Trump could not let this CT article pass in silence. He had to say something. Today, he fired tweets that claimed CT is a leftist rag, and that Christians should support his presidency 100% because, without him, the US would be run by “a Radical Left nonbeliever, who wants to take your religion & your guns…” He also pointed out that CT is doing poorly. But what is really interesting in all of this is that Trump is clearly speaking only to white American Christianity, and not to other the Christianities of this nation, such as that of black Americans.
….have a Radical Left nonbeliever, who wants to take your religion & your guns, than Donald Trump as your President. No President has done more for the Evangelical community, and it’s not even close. You’ll not get anything from those Dems on stage. I won’t be reading ET again!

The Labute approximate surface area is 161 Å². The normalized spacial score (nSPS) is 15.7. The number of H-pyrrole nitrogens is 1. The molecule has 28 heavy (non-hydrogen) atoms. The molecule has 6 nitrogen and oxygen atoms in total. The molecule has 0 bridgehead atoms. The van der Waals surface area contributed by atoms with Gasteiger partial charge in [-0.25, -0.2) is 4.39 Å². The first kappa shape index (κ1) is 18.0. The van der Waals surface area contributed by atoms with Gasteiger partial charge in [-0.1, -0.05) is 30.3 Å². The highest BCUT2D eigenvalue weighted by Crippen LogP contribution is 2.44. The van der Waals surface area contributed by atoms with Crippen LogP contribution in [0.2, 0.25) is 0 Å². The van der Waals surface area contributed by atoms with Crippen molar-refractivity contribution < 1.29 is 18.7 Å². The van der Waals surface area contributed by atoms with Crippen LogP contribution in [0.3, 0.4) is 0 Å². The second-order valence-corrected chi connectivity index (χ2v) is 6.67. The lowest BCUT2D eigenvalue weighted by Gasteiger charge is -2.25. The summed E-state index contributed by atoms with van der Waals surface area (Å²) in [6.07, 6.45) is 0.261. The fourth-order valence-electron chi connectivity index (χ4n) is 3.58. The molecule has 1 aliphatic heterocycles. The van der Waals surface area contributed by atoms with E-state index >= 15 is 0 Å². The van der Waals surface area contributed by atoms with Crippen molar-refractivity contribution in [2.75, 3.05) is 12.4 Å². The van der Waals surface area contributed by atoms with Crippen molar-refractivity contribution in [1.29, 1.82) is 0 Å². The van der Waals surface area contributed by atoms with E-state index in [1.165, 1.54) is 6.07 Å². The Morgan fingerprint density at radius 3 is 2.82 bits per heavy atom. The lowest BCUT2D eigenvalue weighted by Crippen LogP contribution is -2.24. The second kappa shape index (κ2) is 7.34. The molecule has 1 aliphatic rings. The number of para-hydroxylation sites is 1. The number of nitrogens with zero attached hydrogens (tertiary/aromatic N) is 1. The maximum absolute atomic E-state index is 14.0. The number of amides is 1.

— Donald J. Trump (@realDonaldTrump) December 20, 2019
47.9K people are talking about this
The idea that Trump has even read a page of the magazine is laughable. Anyone with anything like a brain knows that Trump has zero to no relationship with the “Old One,” as Einstein called Him. Trump only sees this: Evangelicals are white and numerous. This is why his response to the CT’s editorial is directed solely to that group of Americans. As for black American Christianity? It does not exist. It is not even Christianity.
But a large section of Black America appears to be as religious as white evangelicals, but they largely do not support Trump. How is this possible? They read the same book, eat the same flesh of Jesus, drink the same blood of Jesus, and pray at night to the same holy Father. But after praying, eating Jesus, drinking blood, they look up and do not see the same president. Black Christians vote overwhelmingly to the left. Indeed, only 3 percent of black American women support Trump.
You may not TRULY respect Black Women. But we respect ourselves. pic.twitter.com/OU656CCNqA
— Ava DuVernay (@ava) December 18, 2019
And these women are in a group that’s “more likely than the overall public to be Christian.”